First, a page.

FCA mini-bond probe puts 14,000 in­vestors on ice

The Sunday Telegraph - Money & Business - - Money - Sam Barker

Around 14,000 mini-bond own­ers are in limbo af­ter a probe by the Fi­nan­cial Con­duct Author­ity (FCA), the City reg­u­la­tor, froze the as­sets of Lon­don Cap­i­tal & Fi­nance (LCF), a sav­ings and in­vest­ments firm.

LCF had of­fered a mini-bond and fixed-rate Isa pay­ing 8pc re­turns.

How­ever, the FCA launched an in­ves­ti­ga­tion this week and told the firm to pause all its reg­u­lated ac­tiv­ity.

On Dec 13, the watch­dog had told LCF to pull all its mar­ket­ing ma­te­rial for its fixed-rate Isa and mini-bond. It said the mar­ket­ing was “mis­lead­ing”.

LCF said that no bor­rower has ever de­faulted on one of its loans and it hoped to get back to busi­ness soon.

Mini-bonds of­fer at­trac­tive re­turns but are risky. Un­like re­tail bonds, mini-bonds are un­listed, so their own­ers can­not sell them be­fore their ma­tu­rity date.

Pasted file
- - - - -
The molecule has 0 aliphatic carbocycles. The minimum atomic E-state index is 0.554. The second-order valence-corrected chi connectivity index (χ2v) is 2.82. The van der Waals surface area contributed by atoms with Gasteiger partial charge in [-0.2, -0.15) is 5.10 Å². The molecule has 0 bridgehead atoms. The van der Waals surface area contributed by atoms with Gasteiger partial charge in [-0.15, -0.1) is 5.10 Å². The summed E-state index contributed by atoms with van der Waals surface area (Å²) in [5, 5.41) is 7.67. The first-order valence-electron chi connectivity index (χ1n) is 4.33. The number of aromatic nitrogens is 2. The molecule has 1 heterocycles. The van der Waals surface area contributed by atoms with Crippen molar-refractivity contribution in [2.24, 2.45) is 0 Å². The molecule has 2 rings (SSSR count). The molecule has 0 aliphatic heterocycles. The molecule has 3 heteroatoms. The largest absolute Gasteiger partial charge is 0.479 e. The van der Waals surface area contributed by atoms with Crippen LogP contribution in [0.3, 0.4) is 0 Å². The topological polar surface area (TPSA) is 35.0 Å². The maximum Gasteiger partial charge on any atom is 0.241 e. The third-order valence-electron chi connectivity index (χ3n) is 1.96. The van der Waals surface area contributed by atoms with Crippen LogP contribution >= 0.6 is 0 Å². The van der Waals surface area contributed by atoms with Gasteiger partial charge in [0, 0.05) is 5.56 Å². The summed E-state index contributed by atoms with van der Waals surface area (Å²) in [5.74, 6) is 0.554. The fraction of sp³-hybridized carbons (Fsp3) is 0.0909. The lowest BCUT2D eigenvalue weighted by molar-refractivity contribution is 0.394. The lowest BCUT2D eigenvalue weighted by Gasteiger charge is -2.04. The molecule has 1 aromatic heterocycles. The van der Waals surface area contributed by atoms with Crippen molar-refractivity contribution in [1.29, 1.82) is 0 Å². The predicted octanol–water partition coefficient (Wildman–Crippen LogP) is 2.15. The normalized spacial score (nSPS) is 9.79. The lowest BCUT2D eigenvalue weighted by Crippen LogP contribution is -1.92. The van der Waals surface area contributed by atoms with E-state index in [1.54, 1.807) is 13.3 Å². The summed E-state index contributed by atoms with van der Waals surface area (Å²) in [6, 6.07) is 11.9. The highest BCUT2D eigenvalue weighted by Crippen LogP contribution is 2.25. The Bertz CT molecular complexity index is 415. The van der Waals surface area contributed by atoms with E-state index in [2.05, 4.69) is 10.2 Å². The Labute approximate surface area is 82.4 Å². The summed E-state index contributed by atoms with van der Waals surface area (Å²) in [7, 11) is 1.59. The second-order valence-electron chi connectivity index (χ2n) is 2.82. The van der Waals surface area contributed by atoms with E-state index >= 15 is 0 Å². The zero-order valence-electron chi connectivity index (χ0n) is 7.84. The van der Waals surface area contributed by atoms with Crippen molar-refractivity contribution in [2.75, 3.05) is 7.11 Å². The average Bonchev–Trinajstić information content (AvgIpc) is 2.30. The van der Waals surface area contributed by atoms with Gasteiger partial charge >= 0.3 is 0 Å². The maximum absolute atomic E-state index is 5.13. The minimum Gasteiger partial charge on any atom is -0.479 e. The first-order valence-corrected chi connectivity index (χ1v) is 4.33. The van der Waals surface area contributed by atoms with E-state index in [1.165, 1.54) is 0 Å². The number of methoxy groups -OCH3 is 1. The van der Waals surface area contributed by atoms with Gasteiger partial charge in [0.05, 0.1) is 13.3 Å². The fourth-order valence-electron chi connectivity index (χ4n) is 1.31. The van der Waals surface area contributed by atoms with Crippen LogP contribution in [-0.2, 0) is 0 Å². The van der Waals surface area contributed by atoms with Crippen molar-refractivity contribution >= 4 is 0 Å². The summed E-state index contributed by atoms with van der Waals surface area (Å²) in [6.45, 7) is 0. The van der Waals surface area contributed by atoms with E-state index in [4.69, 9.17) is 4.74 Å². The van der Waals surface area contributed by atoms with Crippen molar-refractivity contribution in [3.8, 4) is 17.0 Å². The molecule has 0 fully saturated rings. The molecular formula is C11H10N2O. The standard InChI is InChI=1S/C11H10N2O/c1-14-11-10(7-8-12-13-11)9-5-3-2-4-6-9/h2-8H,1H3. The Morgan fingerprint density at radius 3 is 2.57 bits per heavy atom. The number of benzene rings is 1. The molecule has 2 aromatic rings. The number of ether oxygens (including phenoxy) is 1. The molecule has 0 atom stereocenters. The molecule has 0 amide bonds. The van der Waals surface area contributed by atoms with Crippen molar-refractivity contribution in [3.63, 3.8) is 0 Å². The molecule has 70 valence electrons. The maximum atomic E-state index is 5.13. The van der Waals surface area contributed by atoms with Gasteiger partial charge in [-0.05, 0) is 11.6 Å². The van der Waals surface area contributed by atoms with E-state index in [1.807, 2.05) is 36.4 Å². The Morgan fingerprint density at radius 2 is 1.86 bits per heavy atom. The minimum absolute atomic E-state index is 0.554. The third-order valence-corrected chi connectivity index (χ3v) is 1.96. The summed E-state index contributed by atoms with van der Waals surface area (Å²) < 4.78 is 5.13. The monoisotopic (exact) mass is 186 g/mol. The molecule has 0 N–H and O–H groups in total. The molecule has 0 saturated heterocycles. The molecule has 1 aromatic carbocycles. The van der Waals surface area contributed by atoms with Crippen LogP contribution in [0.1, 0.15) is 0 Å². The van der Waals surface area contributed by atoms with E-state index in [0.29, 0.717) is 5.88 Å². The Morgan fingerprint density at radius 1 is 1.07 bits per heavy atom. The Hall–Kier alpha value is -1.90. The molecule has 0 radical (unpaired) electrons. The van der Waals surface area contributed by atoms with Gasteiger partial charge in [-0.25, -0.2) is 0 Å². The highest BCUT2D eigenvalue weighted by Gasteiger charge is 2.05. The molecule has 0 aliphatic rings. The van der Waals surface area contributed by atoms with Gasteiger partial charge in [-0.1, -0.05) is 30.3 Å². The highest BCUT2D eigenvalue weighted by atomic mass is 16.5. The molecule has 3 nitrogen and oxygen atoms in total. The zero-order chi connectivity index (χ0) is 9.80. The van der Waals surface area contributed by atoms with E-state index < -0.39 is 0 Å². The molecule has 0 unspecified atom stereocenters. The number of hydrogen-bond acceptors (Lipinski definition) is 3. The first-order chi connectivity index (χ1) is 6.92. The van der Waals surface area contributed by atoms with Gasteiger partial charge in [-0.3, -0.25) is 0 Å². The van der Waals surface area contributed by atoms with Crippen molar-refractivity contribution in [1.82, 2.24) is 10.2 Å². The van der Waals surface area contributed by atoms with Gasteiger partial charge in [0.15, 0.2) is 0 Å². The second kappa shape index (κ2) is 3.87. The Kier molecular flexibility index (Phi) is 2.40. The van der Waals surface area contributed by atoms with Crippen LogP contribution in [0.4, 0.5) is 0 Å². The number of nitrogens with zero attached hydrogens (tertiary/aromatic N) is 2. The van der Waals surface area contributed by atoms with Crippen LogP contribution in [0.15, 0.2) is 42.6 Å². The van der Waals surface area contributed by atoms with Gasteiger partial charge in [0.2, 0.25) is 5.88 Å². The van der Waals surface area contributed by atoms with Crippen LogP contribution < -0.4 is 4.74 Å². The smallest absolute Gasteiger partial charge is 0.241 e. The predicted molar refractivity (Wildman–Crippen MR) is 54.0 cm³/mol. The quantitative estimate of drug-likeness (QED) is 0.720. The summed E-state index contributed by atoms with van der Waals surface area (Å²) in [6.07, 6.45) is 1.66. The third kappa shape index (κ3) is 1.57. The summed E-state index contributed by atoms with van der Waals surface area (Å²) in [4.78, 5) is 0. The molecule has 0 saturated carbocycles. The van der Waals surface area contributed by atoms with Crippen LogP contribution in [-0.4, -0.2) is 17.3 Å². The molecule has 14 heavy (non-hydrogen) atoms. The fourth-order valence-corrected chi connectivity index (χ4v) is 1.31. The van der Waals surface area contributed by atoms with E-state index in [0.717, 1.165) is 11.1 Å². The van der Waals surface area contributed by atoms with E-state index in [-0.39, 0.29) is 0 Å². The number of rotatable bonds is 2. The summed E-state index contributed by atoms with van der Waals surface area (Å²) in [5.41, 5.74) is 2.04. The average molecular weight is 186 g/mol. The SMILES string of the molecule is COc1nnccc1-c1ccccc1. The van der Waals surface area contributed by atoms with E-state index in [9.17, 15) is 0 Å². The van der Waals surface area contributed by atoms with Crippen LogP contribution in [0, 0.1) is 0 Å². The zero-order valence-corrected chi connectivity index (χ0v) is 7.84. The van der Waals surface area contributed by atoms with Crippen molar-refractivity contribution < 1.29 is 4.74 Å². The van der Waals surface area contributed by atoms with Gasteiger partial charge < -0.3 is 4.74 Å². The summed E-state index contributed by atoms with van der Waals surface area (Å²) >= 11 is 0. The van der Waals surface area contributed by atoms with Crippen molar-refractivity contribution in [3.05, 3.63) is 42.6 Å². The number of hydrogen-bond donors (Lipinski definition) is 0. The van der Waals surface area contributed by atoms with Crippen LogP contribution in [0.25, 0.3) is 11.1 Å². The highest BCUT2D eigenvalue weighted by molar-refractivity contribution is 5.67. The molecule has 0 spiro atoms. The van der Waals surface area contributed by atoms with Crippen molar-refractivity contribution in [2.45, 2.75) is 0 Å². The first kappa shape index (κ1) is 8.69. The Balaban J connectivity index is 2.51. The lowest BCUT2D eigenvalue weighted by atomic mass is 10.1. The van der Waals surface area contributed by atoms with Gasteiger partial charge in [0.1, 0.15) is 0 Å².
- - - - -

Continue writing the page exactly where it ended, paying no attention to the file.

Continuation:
In­vestors also have no pro­tec­tion un­der the Fi­nan­cial Ser­vices Com­pen­sa­tion Scheme, which pays out when savers lose their money, so there is no guar­an­tee of get­ting any money back if any­thing goes wrong.

Mini-bonds can fail dra­mat­i­cally. In 2015, in­vestors lost £7m when Se­cured En­ergy Bonds failed. Prov­i­dence Bonds col­lapsed the fol­low­ing year.

Mini-bond providers do not have to pub­lish full prospec­tuses on their deals and their mar­ket­ing ma­te­rial of­ten lacks detail.

Ma­teusz Malek, of in­vest­ment firm Kil­lik & Co, said: “It shows that maybe now the reg­u­la­tor is look­ing into some of these providers and tight­en­ing the screw a lit­tle bit.”

There is lit­tle cer­tainty on what hap­pens next for LCF bond­hold­ers. The FCA gave no prom­ises that in­vestors would get their money back. It said it will pub­lish an up­date “when it is ap­pro­pri­ate”.

LCF said it would write to its bond­hold­ers soon and would pub­lish up­dates on its web­site “when­ever there is a sig­nif­i­cant devel­op­ment”.

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